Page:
Detroit officials' plan to install 200 more traffic light-mounted cameras at city intersections is facing community resistance amid privacy and racial discrimination concerns.
The 200 additional cameras would build off of an initial 121-camera pilot program and bring the technology to more than 300 of Detroit's 787 traffic lights by October 2021, Dayo Akinyemi, of the city’s Department of Public Works, said Monday during a presentation on the expansion plans.
But Detroit resident Christopher Williams Shah said during that public meeting that the community wants assurances police won't misuse the 200 extra cameras, resulting in Black men landing in jail.
“I’m going to say it straight out. What I see occurring is this being used to target Black males in Detroit,” he said Monday. “Police are visual predators in Detroit.”
The debate centering Detroit’s traffic camera expansion — which would cost $2.5 million — comes as tensions persist over privacy and policing in the city, The Detroit News reported.
The planned camera expansion follows the City Council’s fall approval of contentious overhauls for facial recognition software used by Detroit police to fight crime in one of the nation’s most violent cities. That nearly $200,000 contract with South Carolina-based DataWorks Plus to cover outlays tied to upgrades and maintenance was approved by a 6-3 vote following protests and calls to prohibit the technology, which opponents contended is racist.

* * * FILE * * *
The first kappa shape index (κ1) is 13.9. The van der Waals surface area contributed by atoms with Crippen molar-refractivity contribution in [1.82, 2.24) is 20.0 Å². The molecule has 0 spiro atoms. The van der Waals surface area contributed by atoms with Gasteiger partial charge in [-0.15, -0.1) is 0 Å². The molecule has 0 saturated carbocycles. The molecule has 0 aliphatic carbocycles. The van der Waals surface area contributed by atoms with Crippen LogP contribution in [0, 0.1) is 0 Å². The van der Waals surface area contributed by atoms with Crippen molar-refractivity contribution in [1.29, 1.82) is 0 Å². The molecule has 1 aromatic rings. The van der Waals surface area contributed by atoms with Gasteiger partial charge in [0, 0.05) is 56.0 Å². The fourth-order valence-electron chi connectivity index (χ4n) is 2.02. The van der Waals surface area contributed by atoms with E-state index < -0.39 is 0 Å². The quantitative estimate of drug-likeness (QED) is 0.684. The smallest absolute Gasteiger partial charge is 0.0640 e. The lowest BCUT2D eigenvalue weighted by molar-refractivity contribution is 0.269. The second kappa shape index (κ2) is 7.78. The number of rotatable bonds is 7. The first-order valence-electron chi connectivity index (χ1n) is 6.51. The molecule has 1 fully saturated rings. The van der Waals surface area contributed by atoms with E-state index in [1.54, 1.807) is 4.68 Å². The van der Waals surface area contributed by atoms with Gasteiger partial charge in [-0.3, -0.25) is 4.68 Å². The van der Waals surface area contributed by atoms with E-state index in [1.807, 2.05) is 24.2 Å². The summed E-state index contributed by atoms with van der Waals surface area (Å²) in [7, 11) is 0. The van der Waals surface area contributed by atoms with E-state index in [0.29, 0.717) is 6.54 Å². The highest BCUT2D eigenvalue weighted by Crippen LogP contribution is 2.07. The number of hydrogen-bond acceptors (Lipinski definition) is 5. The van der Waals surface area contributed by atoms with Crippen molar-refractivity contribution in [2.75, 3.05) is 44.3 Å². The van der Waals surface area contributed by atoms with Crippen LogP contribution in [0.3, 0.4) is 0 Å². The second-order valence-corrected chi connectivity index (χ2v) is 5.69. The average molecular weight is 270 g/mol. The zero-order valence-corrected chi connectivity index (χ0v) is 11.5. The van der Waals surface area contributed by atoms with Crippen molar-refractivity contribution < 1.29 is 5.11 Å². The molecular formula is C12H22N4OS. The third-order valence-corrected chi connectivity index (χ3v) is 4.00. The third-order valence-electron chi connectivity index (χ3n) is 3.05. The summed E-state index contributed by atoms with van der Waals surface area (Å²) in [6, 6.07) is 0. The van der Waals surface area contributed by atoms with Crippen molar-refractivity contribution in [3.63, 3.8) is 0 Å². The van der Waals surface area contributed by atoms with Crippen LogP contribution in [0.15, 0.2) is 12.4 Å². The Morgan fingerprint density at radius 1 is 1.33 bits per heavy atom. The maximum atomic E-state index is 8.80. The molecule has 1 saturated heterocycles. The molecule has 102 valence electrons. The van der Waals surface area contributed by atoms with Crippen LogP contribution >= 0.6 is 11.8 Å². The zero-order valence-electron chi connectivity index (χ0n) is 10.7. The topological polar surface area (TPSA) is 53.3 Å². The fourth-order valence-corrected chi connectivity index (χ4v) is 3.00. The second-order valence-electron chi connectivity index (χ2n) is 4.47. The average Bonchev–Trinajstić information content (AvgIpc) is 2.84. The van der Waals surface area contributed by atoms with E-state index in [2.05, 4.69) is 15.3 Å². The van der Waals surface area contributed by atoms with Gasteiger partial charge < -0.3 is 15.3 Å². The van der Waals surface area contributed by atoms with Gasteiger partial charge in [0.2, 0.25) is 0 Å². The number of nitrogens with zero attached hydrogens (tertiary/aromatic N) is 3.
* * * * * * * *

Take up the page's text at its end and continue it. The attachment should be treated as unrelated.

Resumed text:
Akinyemi said during his presentation on the expansion that the cameras cannot identify people or license plates and aren’t like the city’s Project Green Light surveillance cameras — another technology that has been contentious.
“It’s not predominantly a police camera,” he said. “It has a very low resolution that you cannot identify people.”
But Detroit police can use the cameras to collect information in crime-fighting pursuits, including identifying similar looking vehicles linked to an accident. Last year, Mayor Mike Duggan said he wanted police to be able utilize video from the traffic light-mounted cameras to investigate crimes.
The city has had 280 criminal homicides this year and 10,596 aggravated assaults, said Detroit police analyst Andrew Rutebuka.
Officials say the camera technology can be used for real-time alerts of power outages from weather or crashes, remote adjustments of traffic signal timing during events, closures and crashes, and to enhance safety for pedestrians and vehicles.
But Jeffrey Nolish, who lives in southwest Detroit, said he's skeptical and questions whether the technology might eventually be used differently.
“We might not be talking about facial recognition today, but that doesn’t mean we won’t broach that subject tomorrow, next week or next year,” he said. Nolish added that “you cannot go down these routes without having firm frameworks of anti-racism, and we need that and we need it now.”
Detroit’s city council must approve any future changes to the traffic camera policy.
City policy limits the police department’s access to traffic cameras. Police cannot use the footage to determine immigration status, use audio from the recordings or focus the cameras on flyers, handbills or other materials distributed or carried to protect First Amendment rights.